It's Not OK to Feel Blue (and other lies)

This year I was kindly asked by that there Scarlett Curtis if I'd contribute to their new curated book on mental health and wellbeing. My rant sits along side the thoughts of Sam Smith, Emma Thompson, Miranda Hart and Naomi Campbell - what a bunch!

I don't often use my digital space to talk about the brain but this felt like a platform I couldn't ignore. I (of course) decided to write about class in relation to being a bit mental. Below I've pasted an excerpt, a little taster of my contribution.

Saint Stephen Fry thinks the book is "the freshest, clearest, most direct, honest and urgent collection of writings about mental health that I've read" so perhaps you should buy it for yourself, or for someone who might need it.

You can buy It's Not OK to Feel Blue (and other lies) here

With the self care regimes, therapy and systems of care in place I seem to spend a lot of time thinking about depression, why it is so present in every generation of my family and its relationship to our bond. Each of us have lived lives that are full of trauma, trauma that has had a lasting effect, trauma inflicted upon us as a result of us each growing up in poverty, with parents who are processing their own trauma, growing up in sub standard social housing surrounded by really complex social issues, depravity, violence - all whilst attempting to survive, to get on, keep going.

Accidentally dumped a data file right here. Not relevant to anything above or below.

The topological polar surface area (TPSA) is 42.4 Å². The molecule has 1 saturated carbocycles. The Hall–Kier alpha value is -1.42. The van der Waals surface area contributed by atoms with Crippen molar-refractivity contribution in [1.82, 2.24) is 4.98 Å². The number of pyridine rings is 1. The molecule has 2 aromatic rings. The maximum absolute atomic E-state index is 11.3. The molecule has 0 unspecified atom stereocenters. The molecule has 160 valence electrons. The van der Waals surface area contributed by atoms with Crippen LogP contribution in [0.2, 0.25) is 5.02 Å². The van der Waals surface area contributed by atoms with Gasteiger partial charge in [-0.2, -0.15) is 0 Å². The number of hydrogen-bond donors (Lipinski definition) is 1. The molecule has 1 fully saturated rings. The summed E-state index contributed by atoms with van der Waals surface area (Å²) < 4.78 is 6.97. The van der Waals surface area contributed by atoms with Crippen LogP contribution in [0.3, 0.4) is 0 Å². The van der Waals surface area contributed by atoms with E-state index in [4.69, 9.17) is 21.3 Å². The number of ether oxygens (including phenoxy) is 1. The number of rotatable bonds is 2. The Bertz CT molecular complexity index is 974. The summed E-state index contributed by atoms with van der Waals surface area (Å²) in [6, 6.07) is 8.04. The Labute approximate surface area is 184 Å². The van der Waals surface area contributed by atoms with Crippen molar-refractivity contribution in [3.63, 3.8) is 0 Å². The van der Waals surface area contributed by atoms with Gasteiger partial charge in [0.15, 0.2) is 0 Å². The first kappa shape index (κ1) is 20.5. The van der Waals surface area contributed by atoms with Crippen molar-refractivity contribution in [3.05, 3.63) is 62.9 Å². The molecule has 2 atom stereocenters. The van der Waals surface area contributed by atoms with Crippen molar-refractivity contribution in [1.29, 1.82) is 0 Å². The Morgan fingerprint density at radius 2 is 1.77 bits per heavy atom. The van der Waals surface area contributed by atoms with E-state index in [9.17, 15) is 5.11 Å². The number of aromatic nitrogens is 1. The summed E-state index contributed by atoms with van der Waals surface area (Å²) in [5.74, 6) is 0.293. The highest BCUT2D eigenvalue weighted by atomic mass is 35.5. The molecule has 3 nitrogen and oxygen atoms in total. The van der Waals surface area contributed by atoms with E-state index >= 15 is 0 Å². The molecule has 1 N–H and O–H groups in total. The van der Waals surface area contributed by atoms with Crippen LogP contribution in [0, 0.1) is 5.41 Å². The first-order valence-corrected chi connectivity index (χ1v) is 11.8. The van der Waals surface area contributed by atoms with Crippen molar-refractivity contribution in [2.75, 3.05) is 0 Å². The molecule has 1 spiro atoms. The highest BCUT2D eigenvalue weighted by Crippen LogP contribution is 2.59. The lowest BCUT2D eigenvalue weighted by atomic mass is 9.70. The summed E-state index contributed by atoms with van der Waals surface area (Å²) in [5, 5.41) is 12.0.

Something I feel is missing from our discussions on mental health is the c word - class. Mental health discourse often likes to present a world of brain parity, a culture in which we all experience the same sort of mental health stuff and so therefor be ‘fixed’ or ‘cured’ with one remedy. If you look at the voices who take up prolific, public space during Mental Health Awareness Month you’d think depression and its cousins only affected the white middle classes, most of whom have letters after their name.

In a time when we’re all attempting to acknowledge privilege I think it’s more vital than ever to acknowledge class in conversations on mental health. Being common and poor has informed so much of my family's relationship with our brains - from the speed we are able to address it, the help that is available to us, lack of support navigating the complex systems, understanding the languages and terminology and most importantly the slow and painful acknowledgement of how our social standing has contributed to the ways our brain works ...and don’t work.


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